Malawi Savings Bank (MSB) has dragged Mulli Brothers Limited to court where they are demanding K3.3 billion for a MK3.2 billion overdraft that the company took that was later turned into a loan after the company failed to service it.

But the company, through its lawyers Ralph and Arnold Associates, has since challenged the claims.

Lusungu Gondwe of Ralph and Arnold Associates says they have presented their arguments before the High Court’s Commercial Division and are now awaiting mediation process on a date to be set by the Court.

According to documents in our possession, Justice Isaac Mtambo has been hearing the case since November 6. The bank argues that on September 21 last year MSB and Mulli Brothers agreed that a previously existing overdraft be restructured into a medium-term loan of K3.2 billion repayable over a period of 60 months in equal monthly installments of K82, 131,869.43.

2According to the documents, the bank says it agreed with the company that the first installment would be payable on October 30, 2011 and that Mulli Brothers Limited would pay similar sums at the end of each month for each of the subsequent 59 months.

But the bank claims that the company failed to pay the first installment and was therefore in breach of its obligations under the contract.

“It was a further express term of the agreement that the (default) would constitute breach of the agreement and that in such event all funds loaned to the defendant and all charges accrued thereon would become immediately due and payable to the plaintiff,” says the statement of claim from the bank’s lawyers, Raymond and Hughes.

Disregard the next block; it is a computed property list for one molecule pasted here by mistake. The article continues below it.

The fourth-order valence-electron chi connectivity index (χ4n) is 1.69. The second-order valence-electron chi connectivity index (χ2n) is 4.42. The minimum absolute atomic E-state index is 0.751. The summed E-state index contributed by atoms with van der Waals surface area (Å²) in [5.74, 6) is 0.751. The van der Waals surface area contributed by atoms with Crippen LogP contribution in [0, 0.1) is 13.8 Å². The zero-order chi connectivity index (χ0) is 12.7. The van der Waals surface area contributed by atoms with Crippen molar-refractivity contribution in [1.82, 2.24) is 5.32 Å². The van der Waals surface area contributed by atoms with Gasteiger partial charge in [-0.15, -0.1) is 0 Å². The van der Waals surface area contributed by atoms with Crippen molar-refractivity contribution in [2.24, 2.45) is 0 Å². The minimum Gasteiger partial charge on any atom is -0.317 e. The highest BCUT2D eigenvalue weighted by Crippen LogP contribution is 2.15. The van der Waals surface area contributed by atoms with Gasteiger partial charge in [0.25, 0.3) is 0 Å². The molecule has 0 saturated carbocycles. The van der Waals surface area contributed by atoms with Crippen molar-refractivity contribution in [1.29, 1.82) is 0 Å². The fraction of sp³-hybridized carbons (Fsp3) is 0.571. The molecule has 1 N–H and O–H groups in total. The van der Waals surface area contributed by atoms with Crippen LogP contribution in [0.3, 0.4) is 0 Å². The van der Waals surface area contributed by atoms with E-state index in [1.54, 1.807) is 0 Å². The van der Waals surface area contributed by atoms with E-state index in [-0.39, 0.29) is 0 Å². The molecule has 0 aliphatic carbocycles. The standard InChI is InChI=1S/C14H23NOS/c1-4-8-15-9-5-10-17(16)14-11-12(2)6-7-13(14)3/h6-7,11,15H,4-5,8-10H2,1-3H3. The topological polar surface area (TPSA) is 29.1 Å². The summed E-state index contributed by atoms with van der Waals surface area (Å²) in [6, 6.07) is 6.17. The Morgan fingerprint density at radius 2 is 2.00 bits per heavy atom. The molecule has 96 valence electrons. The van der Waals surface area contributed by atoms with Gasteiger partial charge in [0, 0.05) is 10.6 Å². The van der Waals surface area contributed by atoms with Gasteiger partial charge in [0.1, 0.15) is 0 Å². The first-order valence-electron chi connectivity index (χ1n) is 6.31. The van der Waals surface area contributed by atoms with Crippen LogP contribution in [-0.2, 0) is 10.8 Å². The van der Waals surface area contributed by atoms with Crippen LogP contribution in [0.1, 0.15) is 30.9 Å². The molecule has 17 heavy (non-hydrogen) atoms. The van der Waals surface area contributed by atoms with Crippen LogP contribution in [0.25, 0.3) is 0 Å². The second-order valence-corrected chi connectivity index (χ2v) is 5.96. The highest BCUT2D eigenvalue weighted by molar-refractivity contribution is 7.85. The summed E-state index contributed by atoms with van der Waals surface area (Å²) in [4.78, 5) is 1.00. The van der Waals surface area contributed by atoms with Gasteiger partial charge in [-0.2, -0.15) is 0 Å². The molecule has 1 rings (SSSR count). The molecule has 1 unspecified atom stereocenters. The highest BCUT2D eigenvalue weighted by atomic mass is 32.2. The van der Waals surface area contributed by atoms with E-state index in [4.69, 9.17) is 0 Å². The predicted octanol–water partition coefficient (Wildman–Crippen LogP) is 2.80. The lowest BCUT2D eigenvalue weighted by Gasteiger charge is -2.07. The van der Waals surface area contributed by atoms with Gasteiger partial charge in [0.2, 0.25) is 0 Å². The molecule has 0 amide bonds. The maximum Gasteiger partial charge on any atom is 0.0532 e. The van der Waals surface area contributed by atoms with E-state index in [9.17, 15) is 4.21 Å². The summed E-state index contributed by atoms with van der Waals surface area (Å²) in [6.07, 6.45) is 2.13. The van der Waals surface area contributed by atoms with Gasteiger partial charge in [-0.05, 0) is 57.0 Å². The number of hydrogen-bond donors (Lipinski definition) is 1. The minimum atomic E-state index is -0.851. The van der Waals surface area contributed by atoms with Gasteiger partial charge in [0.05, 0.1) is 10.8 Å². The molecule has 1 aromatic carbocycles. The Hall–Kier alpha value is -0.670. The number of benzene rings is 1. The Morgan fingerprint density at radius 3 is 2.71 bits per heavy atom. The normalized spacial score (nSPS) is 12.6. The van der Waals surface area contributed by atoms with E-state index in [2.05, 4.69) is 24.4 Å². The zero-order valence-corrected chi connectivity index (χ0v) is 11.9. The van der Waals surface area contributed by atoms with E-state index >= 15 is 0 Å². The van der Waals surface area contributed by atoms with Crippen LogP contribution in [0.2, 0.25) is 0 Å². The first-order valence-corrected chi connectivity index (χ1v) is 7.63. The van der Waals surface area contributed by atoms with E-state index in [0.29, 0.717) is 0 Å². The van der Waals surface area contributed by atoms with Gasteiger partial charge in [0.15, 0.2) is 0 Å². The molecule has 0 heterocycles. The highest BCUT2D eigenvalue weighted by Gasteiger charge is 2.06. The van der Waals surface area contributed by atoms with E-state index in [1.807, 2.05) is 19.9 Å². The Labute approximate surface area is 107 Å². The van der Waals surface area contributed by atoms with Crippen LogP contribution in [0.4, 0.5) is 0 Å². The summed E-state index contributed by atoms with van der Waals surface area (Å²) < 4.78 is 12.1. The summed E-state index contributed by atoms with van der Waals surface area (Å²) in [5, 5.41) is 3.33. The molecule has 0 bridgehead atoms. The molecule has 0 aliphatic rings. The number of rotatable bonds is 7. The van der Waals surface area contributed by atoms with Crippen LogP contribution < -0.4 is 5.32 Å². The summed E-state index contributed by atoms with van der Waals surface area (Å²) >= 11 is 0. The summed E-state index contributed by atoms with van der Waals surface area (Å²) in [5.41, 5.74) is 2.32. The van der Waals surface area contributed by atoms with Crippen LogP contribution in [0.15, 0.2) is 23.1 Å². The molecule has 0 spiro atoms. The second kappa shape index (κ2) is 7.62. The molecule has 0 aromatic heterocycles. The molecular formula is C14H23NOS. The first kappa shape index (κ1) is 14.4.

The bank told the court that in breach of the agreement Mulli Brothers has consistently failed to make monthly installment payments of the K82 million and, as of October, the company was in arrears of K442, 492,883.30.

The bank is therefore claiming K3, 368,778,206.39 calculated with at 1.5per cent per annum above the bank’s base rate.

But Mulli Brothers Limited has since denied the claim in their submission in the court on November 29. The company denies being the bank’s customer and that it had an overdraft with it.

“[Mulli Brothers Limited] denies ever negotiating restructuring of any loan of facility to a medium-term loan of K3, 200, 000,” it argues, dismissing claims that it ever negotiated for any repayment period.

Mulli Brothers challenges the bank to offer “strictest proof” to convince the courts that their claims are correct.

“The plaintiff (MSB) knew very well the nature of the business of the defendant and always provided tailor-made facilities to the defendant’s,” argues Mulli Brothers.

Ralph and Arnold Associates argues that Mulli Brothers and the bank dealt with each other on mutual understanding of good faith and trust and not basically on the premises of written agreements only.

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